Frances Ha, 2012

“Do I look old to you?”

“No. Yes. How old?”

“Older than I am. Older than 27.”

“No. 27 is old, though.”

Here’s a little story: I first saw this on my 27th birthday. It was at a free screening a friend I didn’t know very well (but knew better then, than I do now) had invited me to. She didn’t know it was my birthday, until after, when I mentioned the coincidence of seeing this on my 27th birthday. 27 is a weird age to be. But I don’t think I’ve come far in the last 3 years.

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Frances Ha, directed by Noah Baumbach (and co-written with Greta Gerwig who plays the titular Frances), follows a New York woman in her late 20s, stumbling through life as she tries to follow her dream of being a dancer, and navigate relationships, particularly with her best friend, Sophie. Since I first saw it, it’s become one of my favourites and this will be more of a personal post than a review of the film.

I recently watched this again, because I was feeling sad about my life, but the irony is that Frances? She has her life way more together than I do. So, it didn’t make me feel much better, except that it also did because, I do see a lot of myself in Frances. (Something a lot of people like to sneer at – how cliched, how woman-child of me, how awful to find comfort in seeing myself in a flawed fictional character!) I’m undateable, I’m a mess, I feel like my peers are so far ahead of me.

But it mostly made me sad because I feel so disconnected from my friends. I think this is something I’ve always felt, or felt for a long time, but my social circle is getting smaller and smaller the older I get.

I love, though, how this shows friendship in a way I feel so many other films still don’t (even, yes, ones about women). As something to prioritise but also the tenderness between Frances and Sophie, the betrayal Frances feels, that’s usually reserved for lovers onscreen. I’ve seen people comment on how Frances looks at Sofie, that this isn’t how we look at our friends but…isn’t it?

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Actually, I was thinking of how I like watching interviews or seeing photos of celebrities with their friends, and seeing that adoration in their eyes when they look at each other. There’s a gorgeous photo of Oscar Isaac and Jessica Chastain that I think is a beautiful illustration of that.

Anyway, what I’m saying is, isn’t it nice to see media that doesn’t have such a strict definition of what friendship is meant to look like, how it should be written? I’m so tired of the narrow view of friendship that exists even in so-called progressive circles. Friends do give us butterflies in our stomachs, stars in our eyes, they break our hearts and hold our hands. They’re our soul mates.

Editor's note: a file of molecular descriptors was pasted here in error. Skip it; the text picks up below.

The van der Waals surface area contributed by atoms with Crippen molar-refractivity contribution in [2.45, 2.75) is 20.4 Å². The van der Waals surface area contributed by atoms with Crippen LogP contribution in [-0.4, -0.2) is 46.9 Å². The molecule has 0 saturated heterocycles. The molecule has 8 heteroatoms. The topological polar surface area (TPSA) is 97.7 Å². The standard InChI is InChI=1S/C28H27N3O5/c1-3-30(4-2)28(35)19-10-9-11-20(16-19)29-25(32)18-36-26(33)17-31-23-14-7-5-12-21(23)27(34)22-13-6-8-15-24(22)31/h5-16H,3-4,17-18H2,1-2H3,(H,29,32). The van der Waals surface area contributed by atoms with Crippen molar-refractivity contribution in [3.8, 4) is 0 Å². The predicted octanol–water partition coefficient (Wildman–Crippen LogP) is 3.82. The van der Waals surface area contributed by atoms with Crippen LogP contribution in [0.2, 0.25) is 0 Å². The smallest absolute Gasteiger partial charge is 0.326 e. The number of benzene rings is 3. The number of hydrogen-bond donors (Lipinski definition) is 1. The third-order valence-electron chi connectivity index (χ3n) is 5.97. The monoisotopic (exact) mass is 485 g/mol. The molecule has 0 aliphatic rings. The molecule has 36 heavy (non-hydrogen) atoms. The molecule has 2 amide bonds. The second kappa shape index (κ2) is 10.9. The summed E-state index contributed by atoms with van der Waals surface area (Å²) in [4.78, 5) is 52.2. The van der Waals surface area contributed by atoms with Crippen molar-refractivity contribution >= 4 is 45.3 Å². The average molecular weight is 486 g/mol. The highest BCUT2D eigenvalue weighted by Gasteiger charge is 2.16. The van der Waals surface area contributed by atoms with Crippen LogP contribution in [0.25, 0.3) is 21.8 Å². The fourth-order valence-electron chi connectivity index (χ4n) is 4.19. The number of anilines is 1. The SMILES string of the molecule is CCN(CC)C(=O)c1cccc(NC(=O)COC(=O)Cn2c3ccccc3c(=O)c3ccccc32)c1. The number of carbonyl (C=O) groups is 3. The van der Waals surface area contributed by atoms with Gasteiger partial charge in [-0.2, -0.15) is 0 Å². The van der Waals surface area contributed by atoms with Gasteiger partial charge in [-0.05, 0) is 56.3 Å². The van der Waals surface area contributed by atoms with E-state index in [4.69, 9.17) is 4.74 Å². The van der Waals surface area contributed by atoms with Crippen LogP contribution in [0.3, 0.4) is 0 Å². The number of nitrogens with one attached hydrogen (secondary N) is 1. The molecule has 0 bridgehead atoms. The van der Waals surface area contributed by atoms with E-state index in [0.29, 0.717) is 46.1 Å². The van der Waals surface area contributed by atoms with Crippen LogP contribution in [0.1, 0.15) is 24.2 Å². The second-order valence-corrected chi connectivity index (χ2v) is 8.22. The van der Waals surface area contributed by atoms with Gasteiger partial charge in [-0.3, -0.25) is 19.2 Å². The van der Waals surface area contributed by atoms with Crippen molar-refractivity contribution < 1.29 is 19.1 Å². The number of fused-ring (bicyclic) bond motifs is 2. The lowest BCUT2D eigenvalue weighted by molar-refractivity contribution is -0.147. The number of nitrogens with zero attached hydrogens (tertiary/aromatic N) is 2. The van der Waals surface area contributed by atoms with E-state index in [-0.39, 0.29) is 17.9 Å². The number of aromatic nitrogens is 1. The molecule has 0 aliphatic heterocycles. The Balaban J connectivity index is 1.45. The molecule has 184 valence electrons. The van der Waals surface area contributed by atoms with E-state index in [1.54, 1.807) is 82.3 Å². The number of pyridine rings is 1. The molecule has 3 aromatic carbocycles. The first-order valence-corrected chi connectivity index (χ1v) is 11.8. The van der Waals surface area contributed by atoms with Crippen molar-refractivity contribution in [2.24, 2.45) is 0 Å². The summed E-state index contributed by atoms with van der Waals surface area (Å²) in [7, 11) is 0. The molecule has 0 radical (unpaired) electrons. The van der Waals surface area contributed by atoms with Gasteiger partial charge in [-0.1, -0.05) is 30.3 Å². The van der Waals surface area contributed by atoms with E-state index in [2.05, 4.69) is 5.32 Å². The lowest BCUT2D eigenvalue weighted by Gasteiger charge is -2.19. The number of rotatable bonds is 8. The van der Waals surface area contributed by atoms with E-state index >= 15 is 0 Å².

(That’s not to say this reflects my own friendships with women (or anyone). Far from it. Maybe as a teen but not as an adult. I rarely hug my friends. I’ve told my best friend I love her once in twelve years after her wedding (other friends more but only in response if they say it first and not actually because I want to but because I feel like I have to). I’m emotionally constipated and can only communicate to my friends via pop cultural references half the time, but it doesn’t mean I love them any less. But that’s why I want to see more varied and nuanced portrayals of friendship – because they’re as complex as the humans involved in them are. Sometimes they are sharing the same bed, sometimes they’re not seeing each other for months on end.)

I’m not saying their relationship can’t be interpreted other ways (I encourage it – I love the way everyone will read movies and other media differently) but I balk at the idea that friendship cannot, or should not, look like this. It seems a very narrow view to me and I think it’s important to break down the idea of what certain relationships ‘should’ look like, so we can start to build relationships that work for us as individuals.

Originally posted on letterboxd.

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La La Land, 2016

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Here’s to the ones who dream, foolish as they may seem
Here’s to the hearts that ache, here’s to the mess we make.

A love song to LA and to old Hollywood (musicals), La La Land, directed by Damien Chazelle, transcends, reinvents the genre it so clearly adores. It’s familiar but it’s not a copy, not trying to be. It’s romantic and nostalgic, just like its main characters Mia (Emma Stone) and Sebastian (Ryan Gosling). Magic, pure and simple.

The movie centres on Mia and Sebastian, an aspiring actress and a jazz pianist both living in Los Angeles. The film tracks their story as they meet, fall in love and follow their dreams.

I haven’t had a movie hit me this hard in a long time. I wrote this, nearly an hour after I left the cinema, and I still wanted to cry (did cry) from the sheer beauty and joy (and more than a little melancholy) of what I had just experienced. I didn’t want to step out of this film, come back to reality.